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ER vs. Observation please help!

  1. Default ER vs. Observation please help!
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    we have been having trouble getting reimbursed when we see a pregnant patient in the ER for things like vaginal bleeding or any signs of pre-term labor. We are not normally the first physician to see the patient. should we be billing ER, observation, consultant, or office visits?

  2. #2
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    Quote Originally Posted by samantha Martel View Post
    we have been having trouble getting reimbursed when we see a pregnant patient in the ER for things like vaginal bleeding or any signs of pre-term labor. We are not normally the first physician to see the patient. should we be billing ER, observation, consultant, or office visits?

    See: http://www.supercoder.com/articles/a...atient-visits/

    Hope that helps!

  3. #3
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    Brandi,
    That article is 12 years old and the information has changed. Per CMS if you are called to the ER by the ER physician then your doc will also use the ER E&M levels. Observation is used only when the physician has written an order to admit to observation. Any bed in the facility can be an observation bed, but it takes a physician order in the chart to make it so. An Office level would be use in the ER if the patient was never registered as an ER patient and not attended to by the ER doc but was in the ER at the instruction of your doc to be seen there by your doc. This is all in the revised CMS manual of 2010.

    Debra A. Mitchell, MSPH, CPC-H

  4. #4
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    Quote Originally Posted by mitchellde View Post
    Brandi,
    That article is 12 years old and the information has changed. Per CMS if you are called to the ER by the ER physician then your doc will also use the ER E&M levels. Observation is used only when the physician has written an order to admit to observation. Any bed in the facility can be an observation bed, but it takes a physician order in the chart to make it so. An Office level would be use in the ER if the patient was never registered as an ER patient and not attended to by the ER doc but was in the ER at the instruction of your doc to be seen there by your doc. This is all in the revised CMS manual of 2010.
    Yep you are right - here is the actual info from CMS. I think many of us have been operating under the assumption that the ER E/M code were for ER docs. Some insurance carriers look at it that way too, but CMS definitely changed their position a while back:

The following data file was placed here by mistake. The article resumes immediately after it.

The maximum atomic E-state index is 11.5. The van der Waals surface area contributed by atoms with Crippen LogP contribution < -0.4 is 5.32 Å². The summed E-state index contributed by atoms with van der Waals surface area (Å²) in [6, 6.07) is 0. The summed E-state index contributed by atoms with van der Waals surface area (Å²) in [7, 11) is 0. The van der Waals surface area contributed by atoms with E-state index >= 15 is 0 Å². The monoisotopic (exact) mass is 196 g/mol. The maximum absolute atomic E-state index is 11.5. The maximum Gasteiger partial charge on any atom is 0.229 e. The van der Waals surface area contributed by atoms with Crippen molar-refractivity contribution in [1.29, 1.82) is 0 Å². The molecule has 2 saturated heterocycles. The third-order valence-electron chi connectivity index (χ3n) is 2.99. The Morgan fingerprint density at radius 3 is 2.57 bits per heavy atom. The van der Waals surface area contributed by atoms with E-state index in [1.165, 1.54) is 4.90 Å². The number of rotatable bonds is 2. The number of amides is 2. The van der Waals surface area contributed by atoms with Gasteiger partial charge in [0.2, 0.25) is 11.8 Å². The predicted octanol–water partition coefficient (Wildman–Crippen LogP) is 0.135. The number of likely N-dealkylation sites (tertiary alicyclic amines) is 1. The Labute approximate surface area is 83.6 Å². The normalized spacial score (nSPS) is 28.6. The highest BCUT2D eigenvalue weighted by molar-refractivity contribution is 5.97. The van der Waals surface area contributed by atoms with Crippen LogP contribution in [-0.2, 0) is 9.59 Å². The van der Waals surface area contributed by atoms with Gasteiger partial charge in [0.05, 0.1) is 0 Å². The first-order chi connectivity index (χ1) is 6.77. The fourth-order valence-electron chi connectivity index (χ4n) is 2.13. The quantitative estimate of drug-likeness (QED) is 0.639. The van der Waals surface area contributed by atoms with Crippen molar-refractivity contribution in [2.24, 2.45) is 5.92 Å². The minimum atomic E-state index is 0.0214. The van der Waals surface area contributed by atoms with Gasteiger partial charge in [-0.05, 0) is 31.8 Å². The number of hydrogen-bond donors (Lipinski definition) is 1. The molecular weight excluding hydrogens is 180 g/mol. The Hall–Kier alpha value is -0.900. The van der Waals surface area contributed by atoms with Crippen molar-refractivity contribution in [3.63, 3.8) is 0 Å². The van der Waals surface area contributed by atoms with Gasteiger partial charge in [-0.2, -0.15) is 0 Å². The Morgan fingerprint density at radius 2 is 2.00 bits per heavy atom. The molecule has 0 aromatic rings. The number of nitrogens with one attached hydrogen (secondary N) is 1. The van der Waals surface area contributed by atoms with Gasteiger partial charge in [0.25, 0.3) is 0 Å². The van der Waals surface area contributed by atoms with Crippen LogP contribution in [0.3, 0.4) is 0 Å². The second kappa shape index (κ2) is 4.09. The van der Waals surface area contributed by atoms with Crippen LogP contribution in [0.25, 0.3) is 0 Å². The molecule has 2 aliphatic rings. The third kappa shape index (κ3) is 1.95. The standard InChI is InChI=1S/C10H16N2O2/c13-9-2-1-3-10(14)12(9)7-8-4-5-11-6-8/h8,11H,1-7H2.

"E. Physician Billing for Emergency Department Services Provided to Patient by Both Patient's Personal Physician and Emergency Department Physician
    If a physician advises his/her own patient to go to an emergency department (ED) of a hospital for care and the physician subsequently is asked by the ED physician to come to the hospital to evaluate the patient and to advise the ED physician as to whether the patient should be admitted to the hospital or be sent home, the physicians should bill as follows:
    • If the patient is admitted to the hospital by the patient's personal physician, then the patient's regular physician should bill only the appropriate level of the initial hospital care (codes 99221 - 99223) because all evaluation and management services provided by that physician in conjunction with that admission are considered part of the initial hospital care when performed on the same date as the admission. The ED physician who saw the patient in the emergency department should bill the appropriate level of the ED codes.
    • If the ED physician, based on the advice of the patient's personal physician who came to the emergency department to see the patient, sends the patient home, then the ED physician should bill the appropriate level of emergency department service. The patient's personal physician should also bill the level of emergency department code that describes the service he or she provided in the emergency department. If the patient's personal physician does not come to the hospital to see the patient, but only advises the emergency department physician by telephone, then the patient's personal physician may not bill.

    F. Emergency Department Physician Requests Another Physician to See the Patient in Emergency Department or Office/Outpatient Setting
    If the emergency department physician requests that another physician evaluate a given patient, the other physician should bill an emergency department visit code. If the patient is admitted to the hospital by the second physician performing the evaluation, he or she should bill an initial hospital care code and not an emergency department visit code."
    Arlene J. Smith, CPC, CPMA, CEMC, COBGC

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